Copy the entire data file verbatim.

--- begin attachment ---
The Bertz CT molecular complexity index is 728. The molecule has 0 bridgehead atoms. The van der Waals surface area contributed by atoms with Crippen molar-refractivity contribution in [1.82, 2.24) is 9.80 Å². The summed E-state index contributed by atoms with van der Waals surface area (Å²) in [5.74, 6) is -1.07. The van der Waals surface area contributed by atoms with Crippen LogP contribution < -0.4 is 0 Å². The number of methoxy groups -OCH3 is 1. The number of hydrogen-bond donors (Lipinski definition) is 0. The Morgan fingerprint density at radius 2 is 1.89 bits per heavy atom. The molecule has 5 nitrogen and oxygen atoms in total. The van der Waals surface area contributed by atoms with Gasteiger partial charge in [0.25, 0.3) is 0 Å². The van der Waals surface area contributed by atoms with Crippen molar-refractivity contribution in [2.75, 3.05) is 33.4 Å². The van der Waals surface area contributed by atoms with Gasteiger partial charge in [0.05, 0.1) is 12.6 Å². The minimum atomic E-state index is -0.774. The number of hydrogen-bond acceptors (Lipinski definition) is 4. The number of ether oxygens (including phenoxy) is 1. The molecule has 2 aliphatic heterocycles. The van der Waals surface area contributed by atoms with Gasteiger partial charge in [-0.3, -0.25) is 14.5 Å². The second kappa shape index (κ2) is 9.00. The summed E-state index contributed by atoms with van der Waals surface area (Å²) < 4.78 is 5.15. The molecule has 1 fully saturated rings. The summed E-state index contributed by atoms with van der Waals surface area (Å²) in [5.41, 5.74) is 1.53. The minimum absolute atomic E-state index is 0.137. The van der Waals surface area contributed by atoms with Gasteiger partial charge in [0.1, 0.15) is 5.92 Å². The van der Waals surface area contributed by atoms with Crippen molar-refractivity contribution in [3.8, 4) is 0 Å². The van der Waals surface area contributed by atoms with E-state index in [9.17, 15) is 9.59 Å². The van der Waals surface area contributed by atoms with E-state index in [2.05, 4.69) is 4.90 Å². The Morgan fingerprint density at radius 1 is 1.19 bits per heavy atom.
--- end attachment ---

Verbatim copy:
The Bertz CT molecular complexity index is 728. The molecule has 0 bridgehead atoms. The van der Waals surface area contributed by atoms with Crippen molar-refractivity contribution in [1.82, 2.24) is 9.80 Å². The summed E-state index contributed by atoms with van der Waals surface area (Å²) in [5.74, 6) is -1.07. The van der Waals surface area contributed by atoms with Crippen LogP contribution < -0.4 is 0 Å². The number of methoxy groups -OCH3 is 1. The number of hydrogen-bond donors (Lipinski definition) is 0. The Morgan fingerprint density at radius 2 is 1.89 bits per heavy atom. The molecule has 5 nitrogen and oxygen atoms in total. The van der Waals surface area contributed by atoms with Gasteiger partial charge in [0.25, 0.3) is 0 Å². The van der Waals surface area contributed by atoms with Crippen molar-refractivity contribution in [2.75, 3.05) is 33.4 Å². The van der Waals surface area contributed by atoms with Gasteiger partial charge in [0.05, 0.1) is 12.6 Å². The minimum atomic E-state index is -0.774. The number of hydrogen-bond acceptors (Lipinski definition) is 4. The number of ether oxygens (including phenoxy) is 1. The molecule has 2 aliphatic heterocycles. The van der Waals surface area contributed by atoms with Gasteiger partial charge in [-0.3, -0.25) is 14.5 Å². The second kappa shape index (κ2) is 9.00. The summed E-state index contributed by atoms with van der Waals surface area (Å²) < 4.78 is 5.15. The molecule has 1 fully saturated rings. The summed E-state index contributed by atoms with van der Waals surface area (Å²) in [5.41, 5.74) is 1.53. The minimum absolute atomic E-state index is 0.137. The van der Waals surface area contributed by atoms with Gasteiger partial charge in [0.1, 0.15) is 5.92 Å². The van der Waals surface area contributed by atoms with Crippen molar-refractivity contribution in [3.8, 4) is 0 Å². The van der Waals surface area contributed by atoms with E-state index in [9.17, 15) is 9.59 Å². The van der Waals surface area contributed by atoms with E-state index in [2.05, 4.69) is 4.90 Å². The Morgan fingerprint density at radius 1 is 1.19 bits per heavy atom.